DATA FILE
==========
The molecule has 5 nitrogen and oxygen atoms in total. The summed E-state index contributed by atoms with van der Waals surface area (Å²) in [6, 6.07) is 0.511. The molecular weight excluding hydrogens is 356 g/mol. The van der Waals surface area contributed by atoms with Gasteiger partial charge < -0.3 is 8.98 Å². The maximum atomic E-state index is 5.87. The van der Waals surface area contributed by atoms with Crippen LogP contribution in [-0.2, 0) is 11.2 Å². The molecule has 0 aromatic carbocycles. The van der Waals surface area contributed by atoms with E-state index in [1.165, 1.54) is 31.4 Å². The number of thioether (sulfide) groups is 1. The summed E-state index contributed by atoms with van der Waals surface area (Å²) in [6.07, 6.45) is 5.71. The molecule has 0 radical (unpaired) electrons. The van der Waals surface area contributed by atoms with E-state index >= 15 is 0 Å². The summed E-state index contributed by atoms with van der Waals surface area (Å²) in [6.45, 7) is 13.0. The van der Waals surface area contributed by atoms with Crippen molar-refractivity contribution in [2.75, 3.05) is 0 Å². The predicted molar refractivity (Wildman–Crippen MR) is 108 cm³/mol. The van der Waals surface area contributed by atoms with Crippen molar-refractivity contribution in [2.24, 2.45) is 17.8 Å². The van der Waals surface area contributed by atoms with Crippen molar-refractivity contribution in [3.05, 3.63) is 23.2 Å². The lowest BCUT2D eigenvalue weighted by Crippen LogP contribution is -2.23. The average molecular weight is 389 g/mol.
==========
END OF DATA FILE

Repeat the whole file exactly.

The molecule has 5 nitrogen and oxygen atoms in total. The summed E-state index contributed by atoms with van der Waals surface area (Å²) in [6, 6.07) is 0.511. The molecular weight excluding hydrogens is 356 g/mol. The van der Waals surface area contributed by atoms with Gasteiger partial charge < -0.3 is 8.98 Å². The maximum atomic E-state index is 5.87. The van der Waals surface area contributed by atoms with Crippen LogP contribution in [-0.2, 0) is 11.2 Å². The molecule has 0 aromatic carbocycles. The van der Waals surface area contributed by atoms with E-state index in [1.165, 1.54) is 31.4 Å². The number of thioether (sulfide) groups is 1. The summed E-state index contributed by atoms with van der Waals surface area (Å²) in [6.07, 6.45) is 5.71. The molecule has 0 radical (unpaired) electrons. The van der Waals surface area contributed by atoms with E-state index >= 15 is 0 Å². The summed E-state index contributed by atoms with van der Waals surface area (Å²) in [6.45, 7) is 13.0. The van der Waals surface area contributed by atoms with Crippen molar-refractivity contribution in [2.75, 3.05) is 0 Å². The predicted molar refractivity (Wildman–Crippen MR) is 108 cm³/mol. The van der Waals surface area contributed by atoms with Crippen molar-refractivity contribution in [2.24, 2.45) is 17.8 Å². The van der Waals surface area contributed by atoms with Crippen molar-refractivity contribution in [3.05, 3.63) is 23.2 Å². The lowest BCUT2D eigenvalue weighted by Crippen LogP contribution is -2.23. The average molecular weight is 389 g/mol.